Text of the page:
Bosworth notes that intuitive technologies, augmented reality (AR) and virtual reality (VR) “can change the way we connect.” Facebook Reality Labs and CTRL-labs plan to continue joint work on the latter’s wristband, which allows users to control an on-screen pointer with concentration, but without physical movement.
GitHub Acquires Semmle
As one of the largest open-source coding communities, Microsoft-owned GitHub and its users deal with the realities of cybersecurity every day. These challenges lie behind GitHub’s September 2019 announcement of a deal with Semmle, a semantic code analysis engine.
“At GitHub, we have a unique opportunity and responsibility to provide the tools, best practices, and infrastructure to make software development secure,” says Nat Friedman, CEO of GitHub.
Semmle’s existing client base included security teams at Uber, NASA, Google and Microsoft, says Friedman. The software allows users to find vulnerabilities in codebases more quickly, which can then be addressed by developers or shared with open-source communities.
The relationship is a natural one for developers. “GitHub is the one place where the community meets, where security experts and open-source maintainers collaborate, and where the consumers of open source find their building blocks,” says Oege De Moor, Semmle CEO and cofounder.
By incorporating Semmle’s tools into GitHub’s work, both companies seek to further their missions to support the creation of code that works.
McDonald’s Acquires Apprente and Dynamic Yield
SaaS mergers and acquisitions don’t always involve the marriage of two technology companies. Established retailers, restaurants and other businesses have also begun investing heavily in the tech space in order to transform their own work to meet the demands of today’s world.
Such is the case with McDonald’s, which announced deals in 2019 with two AI companies: Apprente and Dynamic Yield.
In March, McDonald’s said it would acquire Dynamic Yield, a tech company focused on personalization and design logic technology. One of McDonald’s goals is to use Dynamic Yield’s tech to personalize the ordering process in its drive-thrus, the company said in a press release.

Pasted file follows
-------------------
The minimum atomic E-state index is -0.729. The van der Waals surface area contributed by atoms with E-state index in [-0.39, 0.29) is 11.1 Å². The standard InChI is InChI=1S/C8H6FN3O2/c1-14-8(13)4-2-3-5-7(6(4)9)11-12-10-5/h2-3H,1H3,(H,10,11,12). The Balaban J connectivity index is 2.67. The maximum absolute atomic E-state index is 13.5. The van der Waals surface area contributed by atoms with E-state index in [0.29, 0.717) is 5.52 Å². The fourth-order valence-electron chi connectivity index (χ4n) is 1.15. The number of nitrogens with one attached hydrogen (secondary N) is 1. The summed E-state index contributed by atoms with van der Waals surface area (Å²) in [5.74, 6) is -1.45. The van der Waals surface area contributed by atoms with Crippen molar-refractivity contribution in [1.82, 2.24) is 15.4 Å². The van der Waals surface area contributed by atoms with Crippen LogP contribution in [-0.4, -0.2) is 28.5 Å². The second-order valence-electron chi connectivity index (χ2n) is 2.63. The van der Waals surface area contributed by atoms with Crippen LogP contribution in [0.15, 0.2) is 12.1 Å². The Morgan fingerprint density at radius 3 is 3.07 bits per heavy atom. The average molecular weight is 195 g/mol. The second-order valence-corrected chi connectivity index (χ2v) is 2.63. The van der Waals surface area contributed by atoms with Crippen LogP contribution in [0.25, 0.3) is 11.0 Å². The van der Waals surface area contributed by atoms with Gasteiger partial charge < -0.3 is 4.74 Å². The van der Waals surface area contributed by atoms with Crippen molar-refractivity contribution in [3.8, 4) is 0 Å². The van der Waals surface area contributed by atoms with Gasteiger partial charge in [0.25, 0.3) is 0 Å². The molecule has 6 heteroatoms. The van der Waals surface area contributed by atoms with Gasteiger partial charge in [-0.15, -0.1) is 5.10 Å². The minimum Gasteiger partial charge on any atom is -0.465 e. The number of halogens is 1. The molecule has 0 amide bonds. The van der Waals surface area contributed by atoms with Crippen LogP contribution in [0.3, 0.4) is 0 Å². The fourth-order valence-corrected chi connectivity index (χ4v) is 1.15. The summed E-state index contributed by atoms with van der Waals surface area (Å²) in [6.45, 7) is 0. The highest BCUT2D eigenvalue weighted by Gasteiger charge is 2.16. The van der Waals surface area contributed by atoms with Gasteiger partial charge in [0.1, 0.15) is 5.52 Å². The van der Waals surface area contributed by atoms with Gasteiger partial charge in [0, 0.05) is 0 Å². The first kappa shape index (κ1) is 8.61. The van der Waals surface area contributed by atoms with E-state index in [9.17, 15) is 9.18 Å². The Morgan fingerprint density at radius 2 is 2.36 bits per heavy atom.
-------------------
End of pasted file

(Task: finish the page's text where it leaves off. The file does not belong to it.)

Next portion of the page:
In September, McDonald’s announced its acquisition of Apprente, which specializes in building artificial intelligence that can parse and respond naturally to human speech. Instead of generating a transcript and then parsing it, Apprente attempts to translate speech sounds directly to meaning that a computer can use.
Apprente “believe this provides a better approach for customer-experience-related use cases, particularly in noisy environments such as restaurants,” where customers can be difficult for software to hear, says Raúl Castañón-Martínez, a senior analyst at 451 Research.
Most consumers associate McDonald’s with hamburgers, not technology. Yet the company’s growth strategy depends heavily on its use of new technologies, according to its executives.
“Technology is a critical element of our Velocity Growth Plan, enhancing the experience for our customers by providing greater convenience on their terms,” says Steve Easterbrook, president and CEO of McDonald’s Corporation.
Additional deals in the SaaS M&A world recently include Microsoft’s September 2019 acquisition of Movere, a cloud-migration specialist; Swiss fintech company Temenos announcing an acquisition of mobile app specialist Kony; and the merger of big data firms Splunk and SignalFX.
In each case, the companies involved seek not only to acquire new tech, but to expand on their existing specialties by combining with a company whose skill sets overlap with their own. Each relationship benefits its participants — and each represents another step in software’s quest to eat the world.